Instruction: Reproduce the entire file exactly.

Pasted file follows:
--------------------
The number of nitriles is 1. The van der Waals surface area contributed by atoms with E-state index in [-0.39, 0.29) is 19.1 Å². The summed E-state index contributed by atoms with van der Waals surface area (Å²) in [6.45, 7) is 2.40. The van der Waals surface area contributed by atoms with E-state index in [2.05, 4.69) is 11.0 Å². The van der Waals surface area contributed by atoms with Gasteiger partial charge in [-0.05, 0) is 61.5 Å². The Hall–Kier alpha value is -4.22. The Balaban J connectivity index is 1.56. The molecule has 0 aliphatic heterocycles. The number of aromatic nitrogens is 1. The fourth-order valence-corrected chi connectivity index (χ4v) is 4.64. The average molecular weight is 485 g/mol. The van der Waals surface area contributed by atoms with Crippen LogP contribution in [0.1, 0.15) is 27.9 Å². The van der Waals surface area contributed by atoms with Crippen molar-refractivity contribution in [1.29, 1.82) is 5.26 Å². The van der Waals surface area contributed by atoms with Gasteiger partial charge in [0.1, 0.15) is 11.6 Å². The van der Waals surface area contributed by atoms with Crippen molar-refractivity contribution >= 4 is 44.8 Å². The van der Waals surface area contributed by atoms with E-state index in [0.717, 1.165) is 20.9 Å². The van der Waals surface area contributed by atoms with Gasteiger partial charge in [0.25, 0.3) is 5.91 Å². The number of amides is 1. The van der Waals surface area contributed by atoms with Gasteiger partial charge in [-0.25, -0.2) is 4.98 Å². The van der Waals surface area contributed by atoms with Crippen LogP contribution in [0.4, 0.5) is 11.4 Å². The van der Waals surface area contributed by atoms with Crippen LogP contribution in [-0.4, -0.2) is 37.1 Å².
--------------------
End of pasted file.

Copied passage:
The number of nitriles is 1. The van der Waals surface area contributed by atoms with E-state index in [-0.39, 0.29) is 19.1 Å². The summed E-state index contributed by atoms with van der Waals surface area (Å²) in [6.45, 7) is 2.40. The van der Waals surface area contributed by atoms with E-state index in [2.05, 4.69) is 11.0 Å². The van der Waals surface area contributed by atoms with Gasteiger partial charge in [-0.05, 0) is 61.5 Å². The Hall–Kier alpha value is -4.22. The Balaban J connectivity index is 1.56. The molecule has 0 aliphatic heterocycles. The number of aromatic nitrogens is 1. The fourth-order valence-corrected chi connectivity index (χ4v) is 4.64. The average molecular weight is 485 g/mol. The van der Waals surface area contributed by atoms with Crippen LogP contribution in [0.1, 0.15) is 27.9 Å². The van der Waals surface area contributed by atoms with Crippen molar-refractivity contribution in [1.29, 1.82) is 5.26 Å². The van der Waals surface area contributed by atoms with Gasteiger partial charge in [0.1, 0.15) is 11.6 Å². The van der Waals surface area contributed by atoms with Crippen molar-refractivity contribution >= 4 is 44.8 Å². The van der Waals surface area contributed by atoms with E-state index in [0.717, 1.165) is 20.9 Å². The van der Waals surface area contributed by atoms with Gasteiger partial charge in [0.25, 0.3) is 5.91 Å². The number of amides is 1. The van der Waals surface area contributed by atoms with Gasteiger partial charge in [-0.25, -0.2) is 4.98 Å². The van der Waals surface area contributed by atoms with Crippen LogP contribution in [0.4, 0.5) is 11.4 Å². The van der Waals surface area contributed by atoms with Crippen LogP contribution in [-0.4, -0.2) is 37.1 Å².